New Jersey's acting transportation chief told state lawmakers that his department would likely run out of money to pay for new and ongoing transportation projects in early August if Gov. Chris Christie and the Legislature fail to reach a resolution to renew the ailing Transportation Trust Fund.
Testifying before the Assembly Budget Committee on Wednesday, Richard Hammer, acting Department of Transportation commissioner, said that the governor's proposed 2017 fiscal year budget includes $1.6 billion for transportation projects, but that the spending is contingent on a renewal of the trust fund.
The fund is the primary mechanism used by the state to finance highway, bridge and mass transit projects, but it is overburdened with debt and due to go belly up in July unless a new revenue source is identified.
Most of the discussions on replenishing the fund have centered on increasing the state's comparatively low 14.5-cent gas tax. But Christie has insisted he will not agree to a gas tax hike unless the Legislature also reduces other taxes.
Almost all of the revenues from the gas tax, as well as some motor vehicle fee revenues, are being used to pay off the trust fund's existing debt.
Without a resolution, Hammer told lawmakers the state would be unable to undertake new projects in the upcoming fiscal year, and would also be unable to pay the bills for about $2.5 billion in previously approved projects that would likely come due after July 1.
"We have some carryover that would go into the new fiscal year, but probably not too deep into the summer," Hammer said.
He said the exact date would likely occur in early August.
Hammer told lawmakers that the state has no ability to borrow more money for transportation or plans to devote other tax revenues for transportation spending, often described as "pay go."
Among the projects the trust fund is expected to provide money to is the proposed Gateway rail tunnel connecting New Jersey and Manhattan, as well as other transit, road and bridge projects.
Nearly 300 bridges in the state have been identified as "structurally deficient" and in need of repairs.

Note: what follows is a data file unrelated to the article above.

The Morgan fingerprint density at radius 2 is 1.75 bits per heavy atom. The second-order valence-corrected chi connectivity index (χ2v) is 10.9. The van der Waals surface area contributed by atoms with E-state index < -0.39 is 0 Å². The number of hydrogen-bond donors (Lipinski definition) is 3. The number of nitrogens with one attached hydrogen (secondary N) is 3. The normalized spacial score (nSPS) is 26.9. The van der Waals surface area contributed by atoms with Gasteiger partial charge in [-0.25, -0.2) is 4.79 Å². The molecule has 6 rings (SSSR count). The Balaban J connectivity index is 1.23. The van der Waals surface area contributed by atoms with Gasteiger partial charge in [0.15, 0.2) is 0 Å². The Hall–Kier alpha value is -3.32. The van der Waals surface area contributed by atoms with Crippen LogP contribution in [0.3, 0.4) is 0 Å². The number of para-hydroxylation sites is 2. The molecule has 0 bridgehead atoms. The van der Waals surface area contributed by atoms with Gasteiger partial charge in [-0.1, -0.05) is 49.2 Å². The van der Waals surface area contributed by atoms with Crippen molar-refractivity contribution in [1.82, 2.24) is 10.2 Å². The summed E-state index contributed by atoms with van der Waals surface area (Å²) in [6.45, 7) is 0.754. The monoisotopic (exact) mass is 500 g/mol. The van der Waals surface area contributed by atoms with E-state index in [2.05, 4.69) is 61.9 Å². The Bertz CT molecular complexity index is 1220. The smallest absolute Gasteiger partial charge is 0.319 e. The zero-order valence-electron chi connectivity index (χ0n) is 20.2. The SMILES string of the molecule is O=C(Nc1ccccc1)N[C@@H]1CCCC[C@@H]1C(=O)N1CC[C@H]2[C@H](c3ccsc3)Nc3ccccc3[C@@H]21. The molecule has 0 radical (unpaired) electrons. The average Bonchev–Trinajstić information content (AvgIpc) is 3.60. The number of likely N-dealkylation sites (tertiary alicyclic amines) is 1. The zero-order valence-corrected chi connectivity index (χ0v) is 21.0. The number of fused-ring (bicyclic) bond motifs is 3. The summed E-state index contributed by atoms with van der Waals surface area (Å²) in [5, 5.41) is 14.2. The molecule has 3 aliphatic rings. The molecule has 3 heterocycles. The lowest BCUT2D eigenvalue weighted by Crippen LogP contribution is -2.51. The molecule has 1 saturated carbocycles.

Assemblyman Troy Singleton, D-7th of Palmyra, said the state's proposed transportation projects are essentially meaningless without a trust fund fix.
"I don't want to say they're worthless, but effectively they're just words on a piece of paper without an identified funding source," Singleton said.
Later, he issued a statement saying the state's economy and public safety were at risk.
"The economy of our entire state is dependent upon a functioning and reliable transportation infrastructure. The lack of action by Gov. Christie is a risk to our state's economic growth and potentially the safety of road travelers. We cannot afford another day of silence from the administration," Singleton said.
Pressed by lawmakers, Hammer said that there has been no "slowdown" in DOT projects, and that he was confident a resolution would be reached before the end of the current fiscal year.
"I would not say it's a crisis," he said. "At this point, I'm confident the Legislature and governor will work out a resolution for the (trust fund). ... There's still plenty of time for a collaborative approach between the governor and Legislature to reach a resolution."
Democratic lawmakers on the panel expressed their doubts, noting that every governor since the trust fund was created in 1984 has presented a plan for renewing it.
Christie has insisted the Democratic-controlled Legislature must put forward a proposal because the state constitution requires any tax increases to originate in the Assembly.
Hammer alluded to that requirement, saying in his opening statement that he eagerly awaits the Legislature's plan to the governor.
Budget chairman Gary Schaer, D-36th of Passaic, said time was running out for a resolution.
"You're hearing frustration from us. You're hearing frustration from me," Schaer said. "This is not where we were supposed to be in the middle of April. We were supposed to be far advanced of this."